Jump to content

PCI Compliance

style="text-align: center;">  

Thread Locked

because no one has posted on it for the last 3656 days.

If you need to add something to this thread then


Please click the "Report " link


at the bottom of one of the posts.


If you want to post a new story then


Start your own new thread

That way you will attract more attention to your story and get more visitors and more help 



Recommended Posts

We're all getting spam about PCI compliance and banking policy. Is it legal?

Reading between the lines it seems the banks have been "shaking hands" for proffit again. Internet security is abysmal, but banks wish to sell Internet banking because it's a high profit margin, even with level of fraud. 10 years down the line bankers still can't stop Internet fraud and can't be bothered to invest in better security so now they are insisting blame fall on the client if thier network is targetted and hacked.

The last spam received from this American PCI company contained the email addresses of around 250 other companies. Sending the email addresses of others in thier database doesn't sound very smart to me. Nor does it sound like the action of a competent security company.


I have no intention of submitting security deatail of any of my customers to a company which shows this level of incometance, or for that matter to any database which I have no control over. Where do we stand regarding the law? Can a client be held responsible by the bank if hacked?

Link to post
Share on other sites

Hi Ivan,


Sorry, but what is PCI.


The banks have a long history of trying to sell products to cover for events which you don't need cover for. If you are the victim of fraud but are not responsible for it, you should be able to get back any monies taken fraudulently.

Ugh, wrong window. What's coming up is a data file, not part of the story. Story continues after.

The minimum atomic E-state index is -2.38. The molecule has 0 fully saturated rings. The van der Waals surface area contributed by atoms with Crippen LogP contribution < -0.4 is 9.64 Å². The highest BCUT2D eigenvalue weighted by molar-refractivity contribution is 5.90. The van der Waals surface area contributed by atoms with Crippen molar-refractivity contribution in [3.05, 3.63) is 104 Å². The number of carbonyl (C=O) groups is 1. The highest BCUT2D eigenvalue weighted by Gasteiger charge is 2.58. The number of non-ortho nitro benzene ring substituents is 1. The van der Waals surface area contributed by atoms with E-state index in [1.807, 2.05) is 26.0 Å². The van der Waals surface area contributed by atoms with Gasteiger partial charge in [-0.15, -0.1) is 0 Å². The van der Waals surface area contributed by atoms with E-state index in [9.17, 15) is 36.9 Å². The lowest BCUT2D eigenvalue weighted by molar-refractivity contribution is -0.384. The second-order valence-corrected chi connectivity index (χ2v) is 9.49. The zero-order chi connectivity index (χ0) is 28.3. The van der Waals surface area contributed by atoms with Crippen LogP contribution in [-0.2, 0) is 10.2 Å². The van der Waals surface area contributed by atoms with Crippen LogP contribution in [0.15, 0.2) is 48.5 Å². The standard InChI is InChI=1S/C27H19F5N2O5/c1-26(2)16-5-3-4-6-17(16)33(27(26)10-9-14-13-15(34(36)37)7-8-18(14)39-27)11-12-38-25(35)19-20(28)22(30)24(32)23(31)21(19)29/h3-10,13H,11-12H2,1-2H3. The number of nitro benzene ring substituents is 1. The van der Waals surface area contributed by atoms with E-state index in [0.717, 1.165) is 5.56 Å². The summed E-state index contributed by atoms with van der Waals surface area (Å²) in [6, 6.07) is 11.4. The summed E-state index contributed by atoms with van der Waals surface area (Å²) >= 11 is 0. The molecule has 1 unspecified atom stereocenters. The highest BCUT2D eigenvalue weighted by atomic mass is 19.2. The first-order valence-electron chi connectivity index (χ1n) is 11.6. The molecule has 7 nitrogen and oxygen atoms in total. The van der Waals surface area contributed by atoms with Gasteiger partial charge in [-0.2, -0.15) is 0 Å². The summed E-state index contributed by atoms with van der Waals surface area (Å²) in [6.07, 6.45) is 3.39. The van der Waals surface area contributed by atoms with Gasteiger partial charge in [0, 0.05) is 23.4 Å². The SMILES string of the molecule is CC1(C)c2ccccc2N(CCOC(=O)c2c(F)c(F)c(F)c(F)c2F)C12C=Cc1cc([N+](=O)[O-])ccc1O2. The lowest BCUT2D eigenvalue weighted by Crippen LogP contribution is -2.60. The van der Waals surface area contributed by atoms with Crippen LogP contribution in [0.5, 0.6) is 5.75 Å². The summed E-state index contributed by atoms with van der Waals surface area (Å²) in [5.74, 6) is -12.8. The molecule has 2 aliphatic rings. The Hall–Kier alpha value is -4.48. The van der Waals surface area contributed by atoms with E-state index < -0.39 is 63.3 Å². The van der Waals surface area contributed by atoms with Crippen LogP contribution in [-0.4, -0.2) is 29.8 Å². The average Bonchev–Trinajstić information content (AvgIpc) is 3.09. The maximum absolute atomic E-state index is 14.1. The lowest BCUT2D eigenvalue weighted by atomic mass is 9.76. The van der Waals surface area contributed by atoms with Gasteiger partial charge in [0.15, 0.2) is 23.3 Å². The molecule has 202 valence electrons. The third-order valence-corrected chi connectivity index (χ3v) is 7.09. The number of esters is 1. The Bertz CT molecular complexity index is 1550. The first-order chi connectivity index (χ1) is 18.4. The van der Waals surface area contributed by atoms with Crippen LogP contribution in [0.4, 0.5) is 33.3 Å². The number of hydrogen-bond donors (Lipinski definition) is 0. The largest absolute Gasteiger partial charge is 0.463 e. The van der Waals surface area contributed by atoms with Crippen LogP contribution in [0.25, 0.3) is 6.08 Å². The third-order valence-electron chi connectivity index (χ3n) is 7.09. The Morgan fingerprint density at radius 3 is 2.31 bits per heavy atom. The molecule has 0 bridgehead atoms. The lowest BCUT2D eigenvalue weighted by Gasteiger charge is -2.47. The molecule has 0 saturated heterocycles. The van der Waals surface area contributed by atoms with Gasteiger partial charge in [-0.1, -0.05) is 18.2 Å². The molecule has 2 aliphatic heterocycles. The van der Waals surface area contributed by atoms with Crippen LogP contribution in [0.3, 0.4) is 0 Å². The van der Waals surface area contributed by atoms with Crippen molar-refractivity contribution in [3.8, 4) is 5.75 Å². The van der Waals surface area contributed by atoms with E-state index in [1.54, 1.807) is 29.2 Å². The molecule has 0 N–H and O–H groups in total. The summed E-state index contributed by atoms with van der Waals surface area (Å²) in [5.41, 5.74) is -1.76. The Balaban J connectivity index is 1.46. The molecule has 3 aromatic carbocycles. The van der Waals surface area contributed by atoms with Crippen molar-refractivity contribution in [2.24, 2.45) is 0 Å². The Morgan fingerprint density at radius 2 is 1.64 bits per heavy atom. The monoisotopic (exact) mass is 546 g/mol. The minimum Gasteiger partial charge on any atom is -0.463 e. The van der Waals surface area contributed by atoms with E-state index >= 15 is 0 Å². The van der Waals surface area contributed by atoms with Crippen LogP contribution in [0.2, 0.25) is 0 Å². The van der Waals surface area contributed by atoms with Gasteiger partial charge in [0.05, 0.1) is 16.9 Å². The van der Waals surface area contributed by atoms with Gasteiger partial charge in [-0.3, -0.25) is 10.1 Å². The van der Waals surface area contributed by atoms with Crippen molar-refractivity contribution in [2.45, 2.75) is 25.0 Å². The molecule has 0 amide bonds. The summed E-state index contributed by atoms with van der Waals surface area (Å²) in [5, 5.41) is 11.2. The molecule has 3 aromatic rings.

The bank is obliged to refund even while they investigate under rules brought in at the end of 2009 by the FSA.



We could do with some help from you

                                                                PLEASE HELP US TO KEEP THIS SITE RUNNING



                                            Have we helped you ...?  Please Donate button to the Consumer Action Group


Please give something if you can. We all give our time free of charge but the site has bills to pay.


Thanks !:-)

Link to post
Share on other sites

The security Industry is using PCI to mean Payment Card Industry. First proposed around 2002 it came into force this year. Barclays insist anyone handeling customer credit card information must follow the new rules laid down or potentially be held liable for loss in the event thier computers are hacked. Basically you must now register your company security details with Barclays chosen American security company and subject your PC or network to regular external checks. Effectively slic123, its a means of the bank cutting the cost of Fraud by blaming the customers security. "Reasonable care" is one thing and the principle can't be argued, but consider this: 1) The business is forced into giving it's security details to another company. 2) The security company currently doesn't know how to protect it's email database, let alone customer database. 3) If a new security exploit is discovered and the company is hacked, both Barclays and CC companies can wash thier hands of the blame. 4) Small IT companies providing Internet securety services to clients must qualify thorugh a governing security company that doesn't know how to send email without reveiling everyone in the email list. It seems to me there's a bigger risk in signing up than keeping personal security details personal. So... Can a company be held liable for not complying with these new banking rules?

Link to post
Share on other sites
  • Recently Browsing   0 Caggers

    No registered users viewing this page.

  • Have we helped you ...?

  • Create New...